Researchers from the University of Utah, Salt Lake City and Melaleuca Inc., Idaho Falls tested a blend composed of grape seed and skin extract (330 mg per day), decaffeinated green tea extract (100 mg), quercetin dehydrate (50 mg), resveratrol (50 mg) and a combination of gingko biloba, bilberry extract, bromelain and fungal protease (10 mg total). The product was produced by Melaleuca Inc.
Results showed that 28 days of supplementation in hypertensives was associated with a 4.4 mmHg reduction in diastolic blood pressure. No effect was observed in systolic blood pressure, they said.
“The fact that diastolic but not systolic pressure was reduced has clinical relevance as diastolic pressure is a better predictor of CVD risk in people less than 50 years of age,” they wrote in the European Journal of Clinical Nutrition. “It is possible that this type of polyphenol blend could be useful in those under age 50 who prefer to initially avoid a conventional pharmaceutical and try a naturopathic approach to reduce diastolic blood pressure.
“Given the general prevalence of supplement use to reduce CVD risk coupled with results of small studies such as ours, we believe pursuit of larger-scale clinical trials is warranted to evaluate the efficacy of polyphenols used alone, or even in coordination with traditional pharmaceutical treatments, to achieve optimal blood pressure control.”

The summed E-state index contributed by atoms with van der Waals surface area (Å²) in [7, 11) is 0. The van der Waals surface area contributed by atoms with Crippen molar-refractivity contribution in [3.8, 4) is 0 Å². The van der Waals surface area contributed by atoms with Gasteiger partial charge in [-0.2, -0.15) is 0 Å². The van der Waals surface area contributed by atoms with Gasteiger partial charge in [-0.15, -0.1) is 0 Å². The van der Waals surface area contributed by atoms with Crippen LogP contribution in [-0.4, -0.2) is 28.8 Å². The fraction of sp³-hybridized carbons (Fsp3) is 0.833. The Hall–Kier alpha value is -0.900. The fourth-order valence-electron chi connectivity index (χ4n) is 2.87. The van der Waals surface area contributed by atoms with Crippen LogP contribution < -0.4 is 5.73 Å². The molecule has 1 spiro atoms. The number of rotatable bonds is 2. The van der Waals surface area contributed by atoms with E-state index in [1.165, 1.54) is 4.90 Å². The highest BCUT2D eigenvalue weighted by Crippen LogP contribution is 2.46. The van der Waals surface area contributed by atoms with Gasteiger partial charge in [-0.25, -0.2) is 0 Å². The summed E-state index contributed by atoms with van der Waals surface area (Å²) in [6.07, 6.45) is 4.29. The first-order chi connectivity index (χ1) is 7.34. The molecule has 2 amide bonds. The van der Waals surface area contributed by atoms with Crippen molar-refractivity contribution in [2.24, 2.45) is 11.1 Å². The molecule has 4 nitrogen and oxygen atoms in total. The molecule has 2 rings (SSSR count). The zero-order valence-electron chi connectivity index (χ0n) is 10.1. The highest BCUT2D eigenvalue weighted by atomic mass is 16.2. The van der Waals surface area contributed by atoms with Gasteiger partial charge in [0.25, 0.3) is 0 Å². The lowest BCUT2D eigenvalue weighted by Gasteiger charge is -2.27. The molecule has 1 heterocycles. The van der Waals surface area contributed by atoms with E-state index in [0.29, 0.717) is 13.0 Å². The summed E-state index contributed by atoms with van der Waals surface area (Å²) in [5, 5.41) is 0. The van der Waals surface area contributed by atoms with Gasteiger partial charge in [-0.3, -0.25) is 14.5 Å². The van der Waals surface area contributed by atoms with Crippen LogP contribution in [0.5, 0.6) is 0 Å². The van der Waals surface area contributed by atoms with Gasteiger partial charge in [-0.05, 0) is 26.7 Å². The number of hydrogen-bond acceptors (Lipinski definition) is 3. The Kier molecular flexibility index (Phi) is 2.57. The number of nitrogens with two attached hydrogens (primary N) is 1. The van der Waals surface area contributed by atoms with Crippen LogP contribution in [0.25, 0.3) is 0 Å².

Led by Dr Thunder Jalili, the researchers recruited 18 people with elevated blood pressure to participate in their double-blinded, placebo-controlled, crossover trial. The trial was registered with ClinicalTrials.gov as NCT01106170.
Participants were randomly assigned to receive either the proprietary polyphenol blend or placebo for four weeks. This was followed by a two-week ‘washout period’ before crossing over to the other group for a further four weeks.
Urine sample showed that nitrate and nitrite concentrations significantly increased after supplementation, indicating
An extra in vitro analysis using human aortic endothelial cells exposed to metabolites of the polyphenols used in trial indicated that insulin-stimulated eNOS phosphorylation was significantly increased, and there was also a greater accumulation of nitrates/nitrites.
“Data from our human and cell-based experiments support the theory that this supplement reduced diastolic blood pressure through potentiation of eNOS phosphorylation and NO bioavailability, a novel mechanism of action compared with most traditional antihypertensive medications,” they concluded.
Source: European Journal of Clinical Nutrition
Published online ahead of print, doi:10.1038/ejcn.2015.88
“A combination of isolated phytochemicals and botanical extracts lowers diastolic blood pressure in a randomized controlled trial of hypertensive subjects”
Authors: S. Biesinger, H.A. Michaels, A.S. Quadros, Y. Qian, A.B. Rabovsky, R.S. Badger, T. Jalili